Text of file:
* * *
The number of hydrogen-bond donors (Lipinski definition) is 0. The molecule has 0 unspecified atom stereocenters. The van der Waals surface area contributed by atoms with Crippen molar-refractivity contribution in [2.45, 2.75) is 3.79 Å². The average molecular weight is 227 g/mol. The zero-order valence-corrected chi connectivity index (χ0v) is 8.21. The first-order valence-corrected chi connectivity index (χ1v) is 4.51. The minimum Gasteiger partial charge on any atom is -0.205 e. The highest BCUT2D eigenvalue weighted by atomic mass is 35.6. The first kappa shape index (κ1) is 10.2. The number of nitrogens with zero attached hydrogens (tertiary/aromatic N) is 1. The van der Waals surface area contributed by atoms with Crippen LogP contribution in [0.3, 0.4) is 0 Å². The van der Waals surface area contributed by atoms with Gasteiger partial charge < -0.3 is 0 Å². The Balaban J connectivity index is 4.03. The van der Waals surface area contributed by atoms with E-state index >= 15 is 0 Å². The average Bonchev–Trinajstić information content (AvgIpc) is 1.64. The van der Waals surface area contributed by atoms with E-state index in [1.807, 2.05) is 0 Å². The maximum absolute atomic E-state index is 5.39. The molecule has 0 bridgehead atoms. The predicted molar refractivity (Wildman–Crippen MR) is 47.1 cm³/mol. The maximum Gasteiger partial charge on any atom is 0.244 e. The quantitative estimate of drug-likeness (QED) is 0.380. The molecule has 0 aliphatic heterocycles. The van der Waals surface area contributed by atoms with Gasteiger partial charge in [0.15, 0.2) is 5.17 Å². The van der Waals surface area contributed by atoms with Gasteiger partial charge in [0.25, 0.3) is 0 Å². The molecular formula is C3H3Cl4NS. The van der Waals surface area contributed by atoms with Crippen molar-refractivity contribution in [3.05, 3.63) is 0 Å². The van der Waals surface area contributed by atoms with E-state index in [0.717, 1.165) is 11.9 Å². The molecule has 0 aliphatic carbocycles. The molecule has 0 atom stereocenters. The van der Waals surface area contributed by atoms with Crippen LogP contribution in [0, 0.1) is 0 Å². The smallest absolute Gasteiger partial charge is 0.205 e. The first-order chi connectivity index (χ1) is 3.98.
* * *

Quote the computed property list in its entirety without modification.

The number of hydrogen-bond donors (Lipinski definition) is 0. The molecule has 0 unspecified atom stereocenters. The van der Waals surface area contributed by atoms with Crippen molar-refractivity contribution in [2.45, 2.75) is 3.79 Å². The average molecular weight is 227 g/mol. The zero-order valence-corrected chi connectivity index (χ0v) is 8.21. The first-order valence-corrected chi connectivity index (χ1v) is 4.51. The minimum Gasteiger partial charge on any atom is -0.205 e. The highest BCUT2D eigenvalue weighted by atomic mass is 35.6. The first kappa shape index (κ1) is 10.2. The number of nitrogens with zero attached hydrogens (tertiary/aromatic N) is 1. The van der Waals surface area contributed by atoms with Crippen LogP contribution in [0.3, 0.4) is 0 Å². The van der Waals surface area contributed by atoms with Gasteiger partial charge < -0.3 is 0 Å². The Balaban J connectivity index is 4.03. The van der Waals surface area contributed by atoms with E-state index >= 15 is 0 Å². The average Bonchev–Trinajstić information content (AvgIpc) is 1.64. The van der Waals surface area contributed by atoms with E-state index in [1.807, 2.05) is 0 Å². The maximum absolute atomic E-state index is 5.39. The molecule has 0 bridgehead atoms. The predicted molar refractivity (Wildman–Crippen MR) is 47.1 cm³/mol. The maximum Gasteiger partial charge on any atom is 0.244 e. The quantitative estimate of drug-likeness (QED) is 0.380. The molecule has 0 aliphatic heterocycles. The van der Waals surface area contributed by atoms with Gasteiger partial charge in [0.15, 0.2) is 5.17 Å². The van der Waals surface area contributed by atoms with Gasteiger partial charge in [0.25, 0.3) is 0 Å². The molecular formula is C3H3Cl4NS. The van der Waals surface area contributed by atoms with Crippen molar-refractivity contribution in [3.05, 3.63) is 0 Å². The van der Waals surface area contributed by atoms with E-state index in [0.717, 1.165) is 11.9 Å². The molecule has 0 aliphatic carbocycles. The molecule has 0 atom stereocenters. The van der Waals surface area contributed by atoms with Crippen LogP contribution in [0, 0.1) is 0 Å². The smallest absolute Gasteiger partial charge is 0.205 e. The first-order chi connectivity index (χ1) is 3.98.